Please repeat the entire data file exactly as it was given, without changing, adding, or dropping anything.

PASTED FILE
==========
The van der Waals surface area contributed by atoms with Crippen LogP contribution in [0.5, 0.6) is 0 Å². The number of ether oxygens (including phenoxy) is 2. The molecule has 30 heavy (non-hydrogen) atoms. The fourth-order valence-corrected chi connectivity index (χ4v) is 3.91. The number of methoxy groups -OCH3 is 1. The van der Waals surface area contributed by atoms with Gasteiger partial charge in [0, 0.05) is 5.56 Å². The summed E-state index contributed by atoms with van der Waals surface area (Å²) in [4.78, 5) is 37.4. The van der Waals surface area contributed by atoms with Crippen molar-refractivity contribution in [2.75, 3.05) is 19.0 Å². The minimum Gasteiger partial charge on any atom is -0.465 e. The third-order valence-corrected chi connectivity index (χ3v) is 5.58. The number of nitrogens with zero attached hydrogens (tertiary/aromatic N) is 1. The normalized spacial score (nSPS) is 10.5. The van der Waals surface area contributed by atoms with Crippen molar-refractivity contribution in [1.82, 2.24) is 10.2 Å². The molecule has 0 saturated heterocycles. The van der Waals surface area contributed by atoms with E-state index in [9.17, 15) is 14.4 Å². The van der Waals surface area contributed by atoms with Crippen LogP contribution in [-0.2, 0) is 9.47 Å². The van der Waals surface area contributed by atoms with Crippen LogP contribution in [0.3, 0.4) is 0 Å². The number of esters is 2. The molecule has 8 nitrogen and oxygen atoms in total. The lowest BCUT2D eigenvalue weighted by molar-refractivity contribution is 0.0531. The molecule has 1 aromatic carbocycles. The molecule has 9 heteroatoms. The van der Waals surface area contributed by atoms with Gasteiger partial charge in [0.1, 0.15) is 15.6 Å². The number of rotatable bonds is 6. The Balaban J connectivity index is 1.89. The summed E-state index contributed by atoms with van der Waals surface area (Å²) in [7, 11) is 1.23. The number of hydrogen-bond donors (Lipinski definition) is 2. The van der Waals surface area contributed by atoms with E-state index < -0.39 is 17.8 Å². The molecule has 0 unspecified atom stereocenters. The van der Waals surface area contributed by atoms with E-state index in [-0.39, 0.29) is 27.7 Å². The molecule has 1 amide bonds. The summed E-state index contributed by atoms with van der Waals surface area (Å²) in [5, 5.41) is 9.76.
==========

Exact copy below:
The van der Waals surface area contributed by atoms with Crippen LogP contribution in [0.5, 0.6) is 0 Å². The number of ether oxygens (including phenoxy) is 2. The molecule has 30 heavy (non-hydrogen) atoms. The fourth-order valence-corrected chi connectivity index (χ4v) is 3.91. The number of methoxy groups -OCH3 is 1. The van der Waals surface area contributed by atoms with Gasteiger partial charge in [0, 0.05) is 5.56 Å². The summed E-state index contributed by atoms with van der Waals surface area (Å²) in [4.78, 5) is 37.4. The van der Waals surface area contributed by atoms with Crippen molar-refractivity contribution in [2.75, 3.05) is 19.0 Å². The minimum Gasteiger partial charge on any atom is -0.465 e. The third-order valence-corrected chi connectivity index (χ3v) is 5.58. The number of nitrogens with zero attached hydrogens (tertiary/aromatic N) is 1. The normalized spacial score (nSPS) is 10.5. The van der Waals surface area contributed by atoms with Crippen molar-refractivity contribution in [1.82, 2.24) is 10.2 Å². The molecule has 0 saturated heterocycles. The van der Waals surface area contributed by atoms with E-state index in [9.17, 15) is 14.4 Å². The van der Waals surface area contributed by atoms with Crippen LogP contribution in [-0.2, 0) is 9.47 Å². The van der Waals surface area contributed by atoms with Crippen LogP contribution in [0.3, 0.4) is 0 Å². The number of esters is 2. The molecule has 8 nitrogen and oxygen atoms in total. The lowest BCUT2D eigenvalue weighted by molar-refractivity contribution is 0.0531. The molecule has 1 aromatic carbocycles. The molecule has 9 heteroatoms. The van der Waals surface area contributed by atoms with Gasteiger partial charge in [0.1, 0.15) is 15.6 Å². The number of rotatable bonds is 6. The Balaban J connectivity index is 1.89. The summed E-state index contributed by atoms with van der Waals surface area (Å²) in [7, 11) is 1.23. The number of hydrogen-bond donors (Lipinski definition) is 2. The van der Waals surface area contributed by atoms with E-state index < -0.39 is 17.8 Å². The molecule has 0 unspecified atom stereocenters. The van der Waals surface area contributed by atoms with E-state index in [-0.39, 0.29) is 27.7 Å². The molecule has 1 amide bonds. The summed E-state index contributed by atoms with van der Waals surface area (Å²) in [5, 5.41) is 9.76.